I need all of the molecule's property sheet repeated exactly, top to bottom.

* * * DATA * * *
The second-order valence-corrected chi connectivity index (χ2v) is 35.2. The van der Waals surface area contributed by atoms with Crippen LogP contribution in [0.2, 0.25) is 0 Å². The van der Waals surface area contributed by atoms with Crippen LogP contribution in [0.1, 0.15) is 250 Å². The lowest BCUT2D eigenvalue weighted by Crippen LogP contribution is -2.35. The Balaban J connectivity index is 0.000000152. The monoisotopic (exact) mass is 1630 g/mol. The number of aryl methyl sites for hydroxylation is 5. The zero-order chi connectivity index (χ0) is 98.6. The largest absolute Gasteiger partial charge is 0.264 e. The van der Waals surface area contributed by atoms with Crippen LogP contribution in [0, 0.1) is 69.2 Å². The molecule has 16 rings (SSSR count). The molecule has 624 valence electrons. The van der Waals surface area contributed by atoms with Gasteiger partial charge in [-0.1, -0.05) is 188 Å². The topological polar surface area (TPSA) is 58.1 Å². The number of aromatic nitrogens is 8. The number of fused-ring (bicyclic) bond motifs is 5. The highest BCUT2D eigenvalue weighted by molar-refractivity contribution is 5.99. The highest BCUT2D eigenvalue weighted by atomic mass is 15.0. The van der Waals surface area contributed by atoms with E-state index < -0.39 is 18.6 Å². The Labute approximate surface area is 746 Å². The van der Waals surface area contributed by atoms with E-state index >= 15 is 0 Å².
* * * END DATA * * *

The second-order valence-corrected chi connectivity index (χ2v) is 35.2. The van der Waals surface area contributed by atoms with Crippen LogP contribution in [0.2, 0.25) is 0 Å². The van der Waals surface area contributed by atoms with Crippen LogP contribution in [0.1, 0.15) is 250 Å². The lowest BCUT2D eigenvalue weighted by Crippen LogP contribution is -2.35. The Balaban J connectivity index is 0.000000152. The monoisotopic (exact) mass is 1630 g/mol. The number of aryl methyl sites for hydroxylation is 5. The zero-order chi connectivity index (χ0) is 98.6. The largest absolute Gasteiger partial charge is 0.264 e. The van der Waals surface area contributed by atoms with Crippen LogP contribution in [0, 0.1) is 69.2 Å². The molecule has 16 rings (SSSR count). The molecule has 624 valence electrons. The van der Waals surface area contributed by atoms with Gasteiger partial charge in [-0.1, -0.05) is 188 Å². The topological polar surface area (TPSA) is 58.1 Å². The number of aromatic nitrogens is 8. The number of fused-ring (bicyclic) bond motifs is 5. The highest BCUT2D eigenvalue weighted by molar-refractivity contribution is 5.99. The highest BCUT2D eigenvalue weighted by atomic mass is 15.0. The van der Waals surface area contributed by atoms with E-state index < -0.39 is 18.6 Å². The Labute approximate surface area is 746 Å². The van der Waals surface area contributed by atoms with E-state index >= 15 is 0 Å².